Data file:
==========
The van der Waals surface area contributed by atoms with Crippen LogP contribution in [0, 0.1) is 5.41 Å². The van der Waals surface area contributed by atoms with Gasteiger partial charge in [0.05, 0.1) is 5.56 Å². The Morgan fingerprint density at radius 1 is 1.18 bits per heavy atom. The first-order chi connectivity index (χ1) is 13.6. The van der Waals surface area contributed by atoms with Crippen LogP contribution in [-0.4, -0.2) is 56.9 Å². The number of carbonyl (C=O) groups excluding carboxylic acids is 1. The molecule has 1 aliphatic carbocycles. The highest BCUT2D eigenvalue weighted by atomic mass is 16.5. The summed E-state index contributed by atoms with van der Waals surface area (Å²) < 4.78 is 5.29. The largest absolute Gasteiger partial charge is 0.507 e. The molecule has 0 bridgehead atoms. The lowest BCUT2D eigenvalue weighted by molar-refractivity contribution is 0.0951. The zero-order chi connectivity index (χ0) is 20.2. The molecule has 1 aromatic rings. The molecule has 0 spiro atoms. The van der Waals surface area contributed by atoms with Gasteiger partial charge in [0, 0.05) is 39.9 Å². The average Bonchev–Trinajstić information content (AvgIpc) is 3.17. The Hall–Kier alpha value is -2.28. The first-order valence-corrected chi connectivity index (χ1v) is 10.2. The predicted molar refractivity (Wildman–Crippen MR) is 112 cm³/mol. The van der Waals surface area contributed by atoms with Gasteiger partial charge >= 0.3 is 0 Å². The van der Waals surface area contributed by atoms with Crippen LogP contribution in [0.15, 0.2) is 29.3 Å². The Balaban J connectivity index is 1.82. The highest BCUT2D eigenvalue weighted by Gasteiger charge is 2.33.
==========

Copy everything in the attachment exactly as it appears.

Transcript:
The van der Waals surface area contributed by atoms with Crippen LogP contribution in [0, 0.1) is 5.41 Å². The van der Waals surface area contributed by atoms with Gasteiger partial charge in [0.05, 0.1) is 5.56 Å². The Morgan fingerprint density at radius 1 is 1.18 bits per heavy atom. The first-order chi connectivity index (χ1) is 13.6. The van der Waals surface area contributed by atoms with Crippen LogP contribution in [-0.4, -0.2) is 56.9 Å². The number of carbonyl (C=O) groups excluding carboxylic acids is 1. The molecule has 1 aliphatic carbocycles. The highest BCUT2D eigenvalue weighted by atomic mass is 16.5. The summed E-state index contributed by atoms with van der Waals surface area (Å²) < 4.78 is 5.29. The largest absolute Gasteiger partial charge is 0.507 e. The molecule has 0 bridgehead atoms. The lowest BCUT2D eigenvalue weighted by molar-refractivity contribution is 0.0951. The zero-order chi connectivity index (χ0) is 20.2. The molecule has 1 aromatic rings. The molecule has 0 spiro atoms. The van der Waals surface area contributed by atoms with Gasteiger partial charge in [0, 0.05) is 39.9 Å². The average Bonchev–Trinajstić information content (AvgIpc) is 3.17. The Hall–Kier alpha value is -2.28. The first-order valence-corrected chi connectivity index (χ1v) is 10.2. The predicted molar refractivity (Wildman–Crippen MR) is 112 cm³/mol. The van der Waals surface area contributed by atoms with Gasteiger partial charge >= 0.3 is 0 Å². The van der Waals surface area contributed by atoms with Crippen LogP contribution in [0.15, 0.2) is 29.3 Å². The Balaban J connectivity index is 1.82. The highest BCUT2D eigenvalue weighted by Gasteiger charge is 2.33.